1494 to 1660, held by an Italian.? In 1500, 21 of the 35

cardinals were Italian.? Moreover, the system of elections of

Popes opened an opportunity for Cardinals to sell votes or set up

vote-rigging schemes, so diminishing the respect of the Papacy

further.? That eight Carafa family members took the papacy, seven

Gonzagas, four Colonnas, four Farnese, seven Medici and eight

Della Rovere would only serve to diminish the Papal reputation

further.? These supposed advisers, when not seen as corrupt, were

seen as coerced lackeys.?? Corruption, embezzlement and treason

against the Pope were all charges brought against Cardinals by

the head of state of the “Lands of St. Peter.”

Attempts to reform the College of Cardinals came to nothing as

plans laid in the fourteenth century for a proportional

transcontinental College were abandoned.? The aristocratic nature

of the College is clear not only from the number of famed houses

represented in the College (reflected in the number of Popes of

those houses elected by the College) but maintained by the

Cardinals’ need of substantial private incomes to support

themselves. As the head of western Christendom and the ruler of the Papal

States, the Pope had a great many conflicts of interest, and

owing the Cardinals nothing after election, the Pope’s

family’s dynastic objectives often became a primary

consideration after his coronation, as the relative security of

the Papal seat allowed them to exploit their position without

fear of repercussions.? Indeed, at least four Popes recognised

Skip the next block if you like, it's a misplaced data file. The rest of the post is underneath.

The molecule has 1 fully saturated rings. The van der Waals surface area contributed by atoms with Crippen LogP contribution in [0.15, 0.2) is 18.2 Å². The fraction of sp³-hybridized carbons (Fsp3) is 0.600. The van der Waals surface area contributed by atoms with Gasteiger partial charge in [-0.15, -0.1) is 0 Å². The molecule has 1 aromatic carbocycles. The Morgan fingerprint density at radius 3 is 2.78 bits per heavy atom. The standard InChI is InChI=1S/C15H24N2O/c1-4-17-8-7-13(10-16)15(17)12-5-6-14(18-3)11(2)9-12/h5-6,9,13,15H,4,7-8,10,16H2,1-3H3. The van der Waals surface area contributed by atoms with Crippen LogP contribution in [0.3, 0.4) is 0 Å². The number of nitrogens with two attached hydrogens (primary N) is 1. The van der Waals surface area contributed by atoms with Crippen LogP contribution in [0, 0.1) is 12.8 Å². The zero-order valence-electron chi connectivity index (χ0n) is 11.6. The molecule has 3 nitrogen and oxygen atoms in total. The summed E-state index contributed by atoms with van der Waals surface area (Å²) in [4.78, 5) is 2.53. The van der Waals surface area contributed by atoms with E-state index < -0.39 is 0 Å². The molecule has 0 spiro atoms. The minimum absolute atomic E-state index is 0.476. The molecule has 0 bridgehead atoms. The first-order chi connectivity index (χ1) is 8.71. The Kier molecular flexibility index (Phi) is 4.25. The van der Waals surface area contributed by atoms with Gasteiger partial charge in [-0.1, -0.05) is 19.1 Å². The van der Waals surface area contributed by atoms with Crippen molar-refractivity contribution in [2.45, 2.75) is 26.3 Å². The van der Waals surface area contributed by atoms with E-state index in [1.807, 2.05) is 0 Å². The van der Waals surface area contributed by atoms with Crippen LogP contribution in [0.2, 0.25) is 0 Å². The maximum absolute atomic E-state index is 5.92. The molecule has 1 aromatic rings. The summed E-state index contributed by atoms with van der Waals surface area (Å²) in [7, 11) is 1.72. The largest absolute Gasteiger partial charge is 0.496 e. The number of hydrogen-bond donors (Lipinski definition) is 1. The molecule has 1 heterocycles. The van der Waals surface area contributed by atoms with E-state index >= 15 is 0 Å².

children of their own.? Alexander VI promoted the cause in the

Romagna of his son, Cesare Borgia, whilst Leo X reinstated his

house, the Medicis, in Florence and made his nephew Duke of

Urbino.? The Medici expulsion of 1527 had much to do with the

failures of Clement VII, a family member, just as his subsequent

successes would bring them back to power.? The short average term

length and lack of continuous dynasty led to a confusing and

inconsistent set of policies as the elected autocrats each used

their positions to promote their own interests. Having exhausted self-interest as a motive, Popes concerned

themselves with the need to increase the Church’s revenues,

to maintain the Papal absolutism and to regain control of the

Papal states, where supposed “Papal vicars” had set

up dynasties: the affairs of the average Early-Modern Pope were

certainly more worldly than spiritual.? The papacy’s

embroilment in war with other states did not help its pristine

image, nor did forgeries claiming that Constantine left the popes

great wealth “found” in the 1440s.??? The bolstering of the Papal seat, the reconstitution of the

Papal States, the building schemes and the Papal bureaucracy were

all expenses that needed meeting.? The rebuilding of St. Peters

necessitated a massive sale of indulgences, a source of revenue

exploited in addition to such sources as tithes and other

temporal revenues.? Land, mines, fisheries, tolls, ports and the

church taxed all other sources of wealth.? In theory, lay gifts

to the church were always feasible, but states disliked the

amount of land held by the Church, as it ate away at the land

available for supporting the aristocracy.? New money from the

aristocracy was almost always for fashionable purposes in any

case.? Land and money were never endowed to help the church in

general, but always to fund a new type of order, or to maintain a